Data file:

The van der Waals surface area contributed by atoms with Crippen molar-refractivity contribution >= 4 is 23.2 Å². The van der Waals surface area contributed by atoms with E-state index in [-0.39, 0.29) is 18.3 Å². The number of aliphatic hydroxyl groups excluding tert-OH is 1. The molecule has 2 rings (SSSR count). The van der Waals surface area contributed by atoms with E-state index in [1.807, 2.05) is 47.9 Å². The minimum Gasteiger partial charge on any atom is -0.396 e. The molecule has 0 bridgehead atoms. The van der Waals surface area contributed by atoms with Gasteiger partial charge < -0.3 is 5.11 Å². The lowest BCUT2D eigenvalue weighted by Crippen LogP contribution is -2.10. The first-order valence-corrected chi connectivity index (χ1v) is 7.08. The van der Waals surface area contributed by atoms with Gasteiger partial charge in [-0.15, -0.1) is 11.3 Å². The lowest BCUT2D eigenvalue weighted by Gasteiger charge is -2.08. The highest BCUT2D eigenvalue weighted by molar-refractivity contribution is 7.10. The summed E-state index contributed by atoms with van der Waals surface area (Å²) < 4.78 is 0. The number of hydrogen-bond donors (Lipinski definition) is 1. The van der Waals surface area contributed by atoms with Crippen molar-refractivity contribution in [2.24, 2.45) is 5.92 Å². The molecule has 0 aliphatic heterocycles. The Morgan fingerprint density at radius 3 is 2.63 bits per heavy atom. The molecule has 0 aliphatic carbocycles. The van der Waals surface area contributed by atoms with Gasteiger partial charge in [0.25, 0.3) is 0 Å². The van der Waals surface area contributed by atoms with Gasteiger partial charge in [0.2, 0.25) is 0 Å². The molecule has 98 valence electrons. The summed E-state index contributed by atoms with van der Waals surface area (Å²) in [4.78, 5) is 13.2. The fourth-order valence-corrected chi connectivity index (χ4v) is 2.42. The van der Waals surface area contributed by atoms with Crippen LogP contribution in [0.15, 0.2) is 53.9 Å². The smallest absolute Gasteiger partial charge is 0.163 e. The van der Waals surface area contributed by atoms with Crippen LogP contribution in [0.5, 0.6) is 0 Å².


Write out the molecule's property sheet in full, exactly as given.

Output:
The van der Waals surface area contributed by atoms with Crippen molar-refractivity contribution >= 4 is 23.2 Å². The van der Waals surface area contributed by atoms with E-state index in [-0.39, 0.29) is 18.3 Å². The number of aliphatic hydroxyl groups excluding tert-OH is 1. The molecule has 2 rings (SSSR count). The van der Waals surface area contributed by atoms with E-state index in [1.807, 2.05) is 47.9 Å². The minimum Gasteiger partial charge on any atom is -0.396 e. The molecule has 0 bridgehead atoms. The van der Waals surface area contributed by atoms with Gasteiger partial charge < -0.3 is 5.11 Å². The lowest BCUT2D eigenvalue weighted by Crippen LogP contribution is -2.10. The first-order valence-corrected chi connectivity index (χ1v) is 7.08. The van der Waals surface area contributed by atoms with Gasteiger partial charge in [-0.15, -0.1) is 11.3 Å². The lowest BCUT2D eigenvalue weighted by Gasteiger charge is -2.08. The highest BCUT2D eigenvalue weighted by molar-refractivity contribution is 7.10. The summed E-state index contributed by atoms with van der Waals surface area (Å²) < 4.78 is 0. The number of hydrogen-bond donors (Lipinski definition) is 1. The van der Waals surface area contributed by atoms with Crippen molar-refractivity contribution in [2.24, 2.45) is 5.92 Å². The molecule has 0 aliphatic heterocycles. The Morgan fingerprint density at radius 3 is 2.63 bits per heavy atom. The molecule has 0 aliphatic carbocycles. The van der Waals surface area contributed by atoms with Gasteiger partial charge in [0.25, 0.3) is 0 Å². The van der Waals surface area contributed by atoms with Gasteiger partial charge in [0.2, 0.25) is 0 Å². The molecule has 98 valence electrons. The summed E-state index contributed by atoms with van der Waals surface area (Å²) in [4.78, 5) is 13.2. The fourth-order valence-corrected chi connectivity index (χ4v) is 2.42. The van der Waals surface area contributed by atoms with Crippen LogP contribution in [0.15, 0.2) is 53.9 Å². The smallest absolute Gasteiger partial charge is 0.163 e. The van der Waals surface area contributed by atoms with Crippen LogP contribution in [0.5, 0.6) is 0 Å².